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No Precedent, No Plan

No Precedent, No Plan: Inside Russia's 1998 Default

Martin Gilman
Copyright Date: 2010
Published by: MIT Press
Pages: 360
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  • Book Info
    No Precedent, No Plan
    Book Description:

    In 1998, President Boris Yeltsin's government defaulted on Russia's debts and the country experienced a financial meltdown that brought its people to the brink of disaster. In No Precedent, No Plan, Martin Gilman offers an insider's view of Russia's financial crisis. As the senior representative of the International Monetary Fund in Moscow beginning in 1996, Gilman was in the eye of the storm. Now, he tells the dramatic story of Russia's economic evolution following the collapse of the Soviet Union and analyzes the 1998 crisis and its aftermath. Gilman argues that the default and collapse, although avoidable, actually spurred Russia to integrate its economy with the rest of the world's and served as a harbinger of the recent global economic crisis. Gilman details the IMF's involvement and defends it against criticism by economist Joseph Stiglitz and others. In the 1990s, the collapse of the Soviet Union left Russia in chaos, with a barely functioning government and no consensus on the path toward a democratic and economic transformation. The smooth transition to a market economy that had been accomplished in other countries in Eastern Europe was impossible. Gilman describes the ordeal of the 1998 crisis and argues that the IMF helped Russia avoid an even greater catastrophe. He recounts Russia's emergence from the IMF's tutelage and explains how the shell-shocked Russian public turned to Vladimir Putin in search of stability after the trauma of 1998. No Precedent, No Plan offers a definitive account--the first from an insider's perspective--of Russia's painful transition to a market economy.

    eISBN: 978-0-262-28942-9
    Subjects: Economics, History

Table of Contents

  1. Front Matter
    (pp. i-vi)
  2. Table of Contents
    (pp. vii-viii)
  3. Foreword
    (pp. ix-xii)
    Michel Camdessus

    Chou En-lai once said that two hundred years later, it was a little bit premature to try to write the true story of the French Revolution. He was possibly right. Martin Gilman, in offeringNo Precedent, No Planto the public, is nevertheless demonstrating that when you have been both a key actor and an acute observer of unfolding events, if you go through all the existing records and patiently confront the testimonies of the other eyewitnesses, you can achieve the performance Chou En-lai would have dreamed about. And the story is worth telling.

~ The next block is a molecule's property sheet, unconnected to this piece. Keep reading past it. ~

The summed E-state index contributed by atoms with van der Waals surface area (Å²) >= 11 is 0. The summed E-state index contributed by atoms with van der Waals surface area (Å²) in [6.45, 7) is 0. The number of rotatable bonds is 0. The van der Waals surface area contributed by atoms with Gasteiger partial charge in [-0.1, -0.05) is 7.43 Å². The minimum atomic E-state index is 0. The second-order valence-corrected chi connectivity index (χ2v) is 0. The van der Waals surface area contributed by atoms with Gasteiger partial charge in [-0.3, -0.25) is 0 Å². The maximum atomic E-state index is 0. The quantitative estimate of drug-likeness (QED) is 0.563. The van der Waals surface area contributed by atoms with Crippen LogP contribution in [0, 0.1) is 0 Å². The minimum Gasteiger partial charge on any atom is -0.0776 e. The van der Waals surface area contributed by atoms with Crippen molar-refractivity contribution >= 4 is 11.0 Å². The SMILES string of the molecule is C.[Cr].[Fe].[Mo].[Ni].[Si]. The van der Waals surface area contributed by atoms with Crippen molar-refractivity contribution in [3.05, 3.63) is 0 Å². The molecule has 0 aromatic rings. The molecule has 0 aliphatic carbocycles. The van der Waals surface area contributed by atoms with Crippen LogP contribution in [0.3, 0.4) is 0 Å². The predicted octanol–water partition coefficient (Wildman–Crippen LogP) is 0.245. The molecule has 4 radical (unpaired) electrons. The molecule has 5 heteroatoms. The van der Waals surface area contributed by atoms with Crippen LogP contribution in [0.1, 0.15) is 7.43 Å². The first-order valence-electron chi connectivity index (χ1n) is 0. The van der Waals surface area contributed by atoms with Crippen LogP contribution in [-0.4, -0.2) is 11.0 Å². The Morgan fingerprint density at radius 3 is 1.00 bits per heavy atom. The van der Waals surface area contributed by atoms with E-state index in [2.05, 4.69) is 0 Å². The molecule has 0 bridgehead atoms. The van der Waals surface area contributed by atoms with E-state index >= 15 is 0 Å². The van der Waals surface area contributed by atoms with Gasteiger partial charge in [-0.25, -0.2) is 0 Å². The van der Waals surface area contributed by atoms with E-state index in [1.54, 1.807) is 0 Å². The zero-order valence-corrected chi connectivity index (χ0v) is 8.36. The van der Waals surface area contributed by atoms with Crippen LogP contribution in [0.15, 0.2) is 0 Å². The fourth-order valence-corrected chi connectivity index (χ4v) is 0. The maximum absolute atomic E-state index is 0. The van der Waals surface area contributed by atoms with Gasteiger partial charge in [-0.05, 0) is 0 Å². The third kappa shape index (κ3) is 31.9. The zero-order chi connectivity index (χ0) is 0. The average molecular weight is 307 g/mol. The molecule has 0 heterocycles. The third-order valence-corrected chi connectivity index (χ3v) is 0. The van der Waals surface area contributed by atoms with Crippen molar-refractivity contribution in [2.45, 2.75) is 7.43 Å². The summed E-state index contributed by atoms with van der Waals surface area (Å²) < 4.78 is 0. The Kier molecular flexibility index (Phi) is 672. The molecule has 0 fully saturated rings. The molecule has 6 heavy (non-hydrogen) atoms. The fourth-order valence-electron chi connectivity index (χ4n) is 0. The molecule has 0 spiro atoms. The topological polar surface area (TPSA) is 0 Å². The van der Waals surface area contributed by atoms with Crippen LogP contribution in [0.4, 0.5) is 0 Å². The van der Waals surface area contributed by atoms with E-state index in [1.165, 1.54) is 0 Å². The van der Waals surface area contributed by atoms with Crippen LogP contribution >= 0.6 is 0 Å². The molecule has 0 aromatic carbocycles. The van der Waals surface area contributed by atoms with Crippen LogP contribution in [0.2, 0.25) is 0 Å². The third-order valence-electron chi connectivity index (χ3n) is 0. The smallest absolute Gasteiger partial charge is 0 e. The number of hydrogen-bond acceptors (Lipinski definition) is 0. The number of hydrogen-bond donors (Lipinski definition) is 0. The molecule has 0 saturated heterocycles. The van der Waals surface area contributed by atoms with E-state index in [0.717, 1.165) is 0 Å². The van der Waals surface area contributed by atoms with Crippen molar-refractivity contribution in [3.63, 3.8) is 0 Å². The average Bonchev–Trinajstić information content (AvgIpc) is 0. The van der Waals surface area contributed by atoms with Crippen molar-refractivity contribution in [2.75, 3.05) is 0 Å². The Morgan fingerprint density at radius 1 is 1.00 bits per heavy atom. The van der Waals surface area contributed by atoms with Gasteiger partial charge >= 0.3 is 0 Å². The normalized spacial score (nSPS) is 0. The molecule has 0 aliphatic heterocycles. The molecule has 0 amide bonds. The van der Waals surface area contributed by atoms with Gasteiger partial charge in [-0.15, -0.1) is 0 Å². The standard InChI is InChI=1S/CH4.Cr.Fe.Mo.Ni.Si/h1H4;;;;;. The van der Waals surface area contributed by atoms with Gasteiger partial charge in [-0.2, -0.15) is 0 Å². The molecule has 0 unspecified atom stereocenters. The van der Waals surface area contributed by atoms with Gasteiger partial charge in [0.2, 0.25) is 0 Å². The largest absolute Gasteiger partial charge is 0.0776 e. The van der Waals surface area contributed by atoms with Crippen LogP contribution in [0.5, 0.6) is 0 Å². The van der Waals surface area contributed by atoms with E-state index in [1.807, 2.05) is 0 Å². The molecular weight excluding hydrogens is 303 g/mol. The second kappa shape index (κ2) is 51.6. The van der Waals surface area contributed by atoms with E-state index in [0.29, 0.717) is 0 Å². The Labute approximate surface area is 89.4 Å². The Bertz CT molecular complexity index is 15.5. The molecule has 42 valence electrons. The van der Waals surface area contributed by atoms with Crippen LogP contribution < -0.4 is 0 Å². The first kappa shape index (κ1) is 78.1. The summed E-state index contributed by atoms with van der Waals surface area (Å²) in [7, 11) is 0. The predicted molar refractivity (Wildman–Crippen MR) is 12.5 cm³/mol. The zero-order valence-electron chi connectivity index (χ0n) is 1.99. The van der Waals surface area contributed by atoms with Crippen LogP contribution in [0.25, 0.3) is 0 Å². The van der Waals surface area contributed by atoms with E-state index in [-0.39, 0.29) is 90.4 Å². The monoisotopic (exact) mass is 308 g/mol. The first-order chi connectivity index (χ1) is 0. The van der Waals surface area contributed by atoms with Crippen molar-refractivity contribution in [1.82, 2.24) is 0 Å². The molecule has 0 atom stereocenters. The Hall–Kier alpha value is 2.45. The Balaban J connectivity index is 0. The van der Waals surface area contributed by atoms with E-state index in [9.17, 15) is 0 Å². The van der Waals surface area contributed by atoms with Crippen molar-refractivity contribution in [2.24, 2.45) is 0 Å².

Modern history is replete with unanticipated...

  4. Preface
    (pp. xiii-xviii)
  5. Acknowledgments
    (pp. xix-xxii)
  6. Introduction
    (pp. 1-14)

    As a country, the Russian Federation is not even a generation old. At the outset, coinciding roughly with the beginning of 1992, it inherited an unusually large amount of historical baggage—such as the Russian Orthodox religion, Russia’s separation from Europe during the Mongolian period, the rule of the czars, and the pervasive experiment with Soviet Communism. The Russia that emerged from the latter experience was in a shambles, but, more important, it was dangerous. The West had little choice but to get involved. It used the IMF as its primary vehicle.

    The 1998 financial crisis represents a critical juncture...

  7. 1 Russia and the IMF
    (pp. 15-38)

    Looking back on the Russian financial crisis that culminated in the sovereign default on domestic debt obligations on August 17, 1998, it would be convenient—although wrong—to categorize the crisis as just one in a series, sandwiched between the Asian crisis of late 1997 and the Brazilian one of early 1999. It was not just that Russia’s default was the first major one of its kind since the 1930s, as no foreign debt was involved. Rather, Russia was just too dangerous to fail. The West, having won the cold war, could not risk placing the so-called peace dividend, much...

  8. 2 Growing IMF Involvement
    (pp. 39-62)

    As the IMF sought to normalize its involvement in Russia, it had to confront the realities of a largely dysfunctional state in which internal rivalries, divergent institutional interests, and bureaucratic infighting made a consensus on policies such as tax collection hard to achieve and sustain, especially in the atmosphere of complacency following Yeltsin’s reelection in mid-1996.

    In light of the success in achieving progress toward macroeconomic stabilization under their 1995 economic program, the Russian officials starting working on a much more ambitious successor program that would further stabilization combined with a major emphasis on structural reforms such as privatization, tax...

  9. 3 Russia Seems to Be Turning a Corner
    (pp. 63-100)

    Despite the heavy legacy, at the IMF we were hopeful that 1997 would be more promising for resolving Russia’s economic problems. The elections were out of the way, a three-year economic program supported by the IMF and World Bank was in place, and the global financial environment was benign. It seemed to us that if the Russian political class could harness and sustain sufficient political will to implement the policies in its program, then a corner really could be turned. Of course, life is often a question of whether opportunities are seized or missed. The same is true for countries....